As I began to discuss in the previous letter, I love the Sephardim for being “Sephardim” – for maintaining their “tribal” identity and heritage. I therefore rejoice that within the last few decades, a growing number of Sephardim in Israel have developed a renewed pride in their identity and heritage; thus, many have rediscovered the various Sephardic customs, music, and special approach to serving the Holy One. This is also true among the various sub-groups within the extended Sephardic community, for the customs, music, and special approach of each sub-group is also being revived.
The Chareidi community includes both Sephardim and Ashkenazim, and one can experience this Sephardic revival in my Chareidi neighborhood of Bayit Vegan, Jerusalem, which has a large and growing Sephardic population. For example, when I walk the streets of Bayit Vegan after a Shabbos or Festival meal, I hear Sephardic families singing the beautiful songs of their Sephardic tradition – songs which stir my soul and warm my heart.
I have a friend in Israel who serves as a Torah teacher in the National Religious community, whose members are also known as “Religious Zionists.” He is on my mailing list, and he therefore received my recent letter about a “unity” yeshiva in Bayit Vegan where Sephardim and Ashkenazim study Torah together and develop a deeper appreciation for the unique traditions and approaches of the “other” community. In response to this letter about Sephardim and Ashkenazim, he wrote that Chareidim are holding on to “antiquated identities.” I replied: “I disagree with your assumption that these are “antiquated identities.” I reminded my friend that there are sources within our tradition which indicate that Sephardim and Ashkenazim are to maintain their identities through following the customs of their respective communities, as long as they are in accordance with “halacha” – the detailed requirements of the Torah path. For example, this approach is stressed by a noted sage of the 17th century, known as the Magen Avraham, in his commentary on the Shulchan Aruch – the classical code of halacha. The Magen Avraham indicates that there is a connection between the diverse Jewish customs of today with the diverse customs of the twelve tribes during the biblical period, and he writes:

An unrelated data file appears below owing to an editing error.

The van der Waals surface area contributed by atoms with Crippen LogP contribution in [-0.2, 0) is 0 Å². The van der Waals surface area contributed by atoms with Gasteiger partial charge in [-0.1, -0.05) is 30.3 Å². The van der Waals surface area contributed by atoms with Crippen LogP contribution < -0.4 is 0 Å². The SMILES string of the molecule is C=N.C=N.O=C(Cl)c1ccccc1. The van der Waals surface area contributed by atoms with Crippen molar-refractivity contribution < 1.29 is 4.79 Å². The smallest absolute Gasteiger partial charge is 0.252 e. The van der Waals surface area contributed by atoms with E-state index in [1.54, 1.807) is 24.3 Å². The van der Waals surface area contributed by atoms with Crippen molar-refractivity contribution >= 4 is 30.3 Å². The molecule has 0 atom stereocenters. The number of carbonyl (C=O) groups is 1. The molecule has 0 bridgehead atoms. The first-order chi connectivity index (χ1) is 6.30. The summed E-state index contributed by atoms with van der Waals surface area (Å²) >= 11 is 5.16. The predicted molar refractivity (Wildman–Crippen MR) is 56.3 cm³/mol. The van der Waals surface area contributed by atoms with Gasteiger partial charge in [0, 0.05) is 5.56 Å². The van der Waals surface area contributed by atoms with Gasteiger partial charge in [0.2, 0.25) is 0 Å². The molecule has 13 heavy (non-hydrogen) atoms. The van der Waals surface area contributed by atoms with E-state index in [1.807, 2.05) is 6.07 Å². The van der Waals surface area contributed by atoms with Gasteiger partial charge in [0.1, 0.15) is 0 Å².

“A person should not depart from the accepted custom of his community. For there are twelve gates in heaven corresponding to the twelve tribes. And every tribe has its own gate and tradition, with the exception of those traditions cited in the Talmud which are applicable to all the tribes.” (Orach Chaim 68)
Chareidim therefore disagree with my friend’s statement; moreover, it is my impression that there are people in the National Religious community who would also disagree with his statement. I have studied Torah with both National Religious and Chareidi teachers; yet, I do not recall any of the teachers conveying the message that being a Sephardic Jew or an Ashkenazic Jew is an “antiquated identity.” I have also lived in both Religious Zionist and Chareidi neighborhoods, and these neighborhoods have both Sephardic and Ashkenazic synagogues which preserve the customs and songs of each community; thus, these diverse synagogues help each community to preserve its own identity and heritage. In this spirit, I will continue to love the Sephardim as Sephardim! According to my understanding of Torah, this form of love is not “antiquated”; on the contrary, it is a futuristic love which prepares us for the unity within the diversity which we will experience in the messianic age.
As some of you know, I wrote a book titled, “The Universal Jew,” which was published in 1995, and I discuss the importance of our “tribal” diversity on pages 134-140. On page 137, I wrote: